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Diet for weight loss; which is best?


Many weight loss “diets” have been designed. Some of them we have learned about through people who specialize in weight management; others we adopted from friends who have tremendously lost weight, and have thus shared the secret behind their success.

One such diet is the high protein diet.  Research has shown proteins to have the highest satiety followed by carbohydrates and then fats. The satiety effect experienced after consuming 20% or more of protein in a meal has been explained to be as a result of increased plasma amino acids, increased satiety hormones and increase in energy expenditure. This consequently results in reduced energy intake, and by extension the low carbs diet. Essentially and depending on various physiological factors and physical activity, the recommended energy intake is such that carbohydrates provide about 45- 65% of energy, less than 30% from fats and 10-35 % from proteins. Low carbs diets therefore reduce carbohydrates as a source of energy and instead increase proteins.

We also have the low fat diet which restricts oil and fat. Fats and oils generally offer most calories (9kcal/g) compared to 4kcal/g for carbohydrates and proteins respectively. A low fat diet has been shown to result in less calorie intake, therefore weight loss, and at the same time shown to improve cholesterol levels and consequently improve cardiovascular health. Nonetheless, there have been many debates about which diet is better for weight loss.

A new study from the Stanford University of Medicine says that a low fat diet works more or less the same as a low carbohydrate diet. Simply put; none is superior to the other. According to the study, a diet low in refined food and sugar, but high in vegetables was beneficial regardless of the diet. Further, weight loss will vary among individuals on any diet. So your experience may not necessarily be that of your friends.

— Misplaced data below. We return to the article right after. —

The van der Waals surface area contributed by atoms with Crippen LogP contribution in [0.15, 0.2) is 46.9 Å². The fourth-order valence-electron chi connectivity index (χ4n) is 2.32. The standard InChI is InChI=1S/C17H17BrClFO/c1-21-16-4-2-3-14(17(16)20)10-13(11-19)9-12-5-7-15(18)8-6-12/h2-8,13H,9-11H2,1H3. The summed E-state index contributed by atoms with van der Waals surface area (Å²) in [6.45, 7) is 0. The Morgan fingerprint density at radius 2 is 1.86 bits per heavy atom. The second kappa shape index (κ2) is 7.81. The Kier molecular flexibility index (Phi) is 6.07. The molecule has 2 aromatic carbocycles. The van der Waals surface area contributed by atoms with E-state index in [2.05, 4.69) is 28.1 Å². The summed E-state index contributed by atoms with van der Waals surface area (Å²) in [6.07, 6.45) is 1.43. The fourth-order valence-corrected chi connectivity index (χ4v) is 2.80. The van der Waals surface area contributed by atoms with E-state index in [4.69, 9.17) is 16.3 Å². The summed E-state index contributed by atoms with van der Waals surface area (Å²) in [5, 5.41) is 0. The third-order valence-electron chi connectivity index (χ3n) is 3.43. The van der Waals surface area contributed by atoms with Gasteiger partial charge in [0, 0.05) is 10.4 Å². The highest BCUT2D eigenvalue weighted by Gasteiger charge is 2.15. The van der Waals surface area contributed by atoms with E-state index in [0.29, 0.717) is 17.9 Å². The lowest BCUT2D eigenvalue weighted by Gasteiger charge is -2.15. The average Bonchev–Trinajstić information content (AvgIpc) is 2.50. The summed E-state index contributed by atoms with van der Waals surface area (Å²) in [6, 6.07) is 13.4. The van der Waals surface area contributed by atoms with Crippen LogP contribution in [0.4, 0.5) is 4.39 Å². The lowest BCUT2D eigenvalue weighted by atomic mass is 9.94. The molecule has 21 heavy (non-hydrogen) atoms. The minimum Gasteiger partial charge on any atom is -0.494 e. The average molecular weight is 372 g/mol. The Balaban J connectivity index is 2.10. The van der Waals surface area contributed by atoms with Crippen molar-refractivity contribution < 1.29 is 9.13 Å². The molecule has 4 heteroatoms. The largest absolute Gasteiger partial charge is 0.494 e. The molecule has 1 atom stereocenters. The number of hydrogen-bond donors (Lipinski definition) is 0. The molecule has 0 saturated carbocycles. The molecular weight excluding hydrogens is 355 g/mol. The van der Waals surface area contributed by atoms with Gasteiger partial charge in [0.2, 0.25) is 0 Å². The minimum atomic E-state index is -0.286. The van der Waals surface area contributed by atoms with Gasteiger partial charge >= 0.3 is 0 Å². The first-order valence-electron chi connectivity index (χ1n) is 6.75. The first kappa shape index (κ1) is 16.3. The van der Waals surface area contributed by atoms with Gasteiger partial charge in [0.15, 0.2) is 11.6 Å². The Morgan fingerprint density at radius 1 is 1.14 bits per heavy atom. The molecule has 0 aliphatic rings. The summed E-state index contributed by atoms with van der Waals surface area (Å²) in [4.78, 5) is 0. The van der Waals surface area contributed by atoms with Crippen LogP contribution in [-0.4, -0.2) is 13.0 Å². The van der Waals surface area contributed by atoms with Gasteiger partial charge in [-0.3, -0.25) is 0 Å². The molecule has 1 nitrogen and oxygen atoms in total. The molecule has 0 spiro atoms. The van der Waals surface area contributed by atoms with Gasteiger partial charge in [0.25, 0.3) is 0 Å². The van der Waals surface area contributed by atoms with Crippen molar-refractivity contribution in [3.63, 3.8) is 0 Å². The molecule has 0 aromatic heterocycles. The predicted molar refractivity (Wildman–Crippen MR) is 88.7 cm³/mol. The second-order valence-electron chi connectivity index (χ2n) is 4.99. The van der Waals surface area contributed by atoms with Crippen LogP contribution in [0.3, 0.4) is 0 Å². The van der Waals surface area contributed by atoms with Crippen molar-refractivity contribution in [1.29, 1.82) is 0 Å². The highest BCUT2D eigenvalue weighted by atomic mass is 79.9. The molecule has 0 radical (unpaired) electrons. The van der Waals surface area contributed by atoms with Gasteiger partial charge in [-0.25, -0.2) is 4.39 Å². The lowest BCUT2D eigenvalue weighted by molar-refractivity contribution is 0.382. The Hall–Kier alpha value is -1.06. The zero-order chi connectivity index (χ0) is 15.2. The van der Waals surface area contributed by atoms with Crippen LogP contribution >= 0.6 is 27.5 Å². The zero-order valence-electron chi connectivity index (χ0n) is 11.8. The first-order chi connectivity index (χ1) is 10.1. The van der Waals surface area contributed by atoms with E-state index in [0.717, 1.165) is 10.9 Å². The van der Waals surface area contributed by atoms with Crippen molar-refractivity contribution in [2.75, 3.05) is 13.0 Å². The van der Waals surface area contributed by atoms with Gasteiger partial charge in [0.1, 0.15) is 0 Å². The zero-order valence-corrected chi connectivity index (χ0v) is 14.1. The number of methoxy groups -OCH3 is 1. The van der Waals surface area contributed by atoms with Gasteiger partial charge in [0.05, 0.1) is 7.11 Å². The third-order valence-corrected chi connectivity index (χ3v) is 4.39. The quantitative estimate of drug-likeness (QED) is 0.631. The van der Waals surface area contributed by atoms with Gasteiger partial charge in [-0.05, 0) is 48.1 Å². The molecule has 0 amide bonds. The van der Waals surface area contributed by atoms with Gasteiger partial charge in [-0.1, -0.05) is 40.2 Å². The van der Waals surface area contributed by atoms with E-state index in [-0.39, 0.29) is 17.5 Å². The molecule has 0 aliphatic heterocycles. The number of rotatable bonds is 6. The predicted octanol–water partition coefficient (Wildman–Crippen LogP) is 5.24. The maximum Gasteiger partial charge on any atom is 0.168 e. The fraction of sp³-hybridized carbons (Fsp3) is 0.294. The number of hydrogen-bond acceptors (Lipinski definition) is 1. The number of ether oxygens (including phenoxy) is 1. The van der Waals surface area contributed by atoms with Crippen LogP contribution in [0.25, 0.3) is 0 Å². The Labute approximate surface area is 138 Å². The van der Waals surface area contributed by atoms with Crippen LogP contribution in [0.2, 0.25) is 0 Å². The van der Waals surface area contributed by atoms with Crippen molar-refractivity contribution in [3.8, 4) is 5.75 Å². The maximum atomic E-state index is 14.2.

Christine Nderitu

As a licensed Nutritionist and Public Health Practitioner, Christine, helps people lead healthy lifestyles through education and behaviour change practices that are simple and practical. Her area of expertise lies not just in nutrition management but in health education and promotion in HIV/AIDS, Adolescent Health, Maternal and Child Health as well as Non-Communicable Diseases, which she has engaged in for a decade. She is also a columnist in a leading local Daily. Christine has a keen interest in Non-Communicable Diseases prevention and control. She feels that the world needs more stories that celebrate and normalize desired (good) behaviour. And humanity. “We have many preventable and often manmade public health issues today.”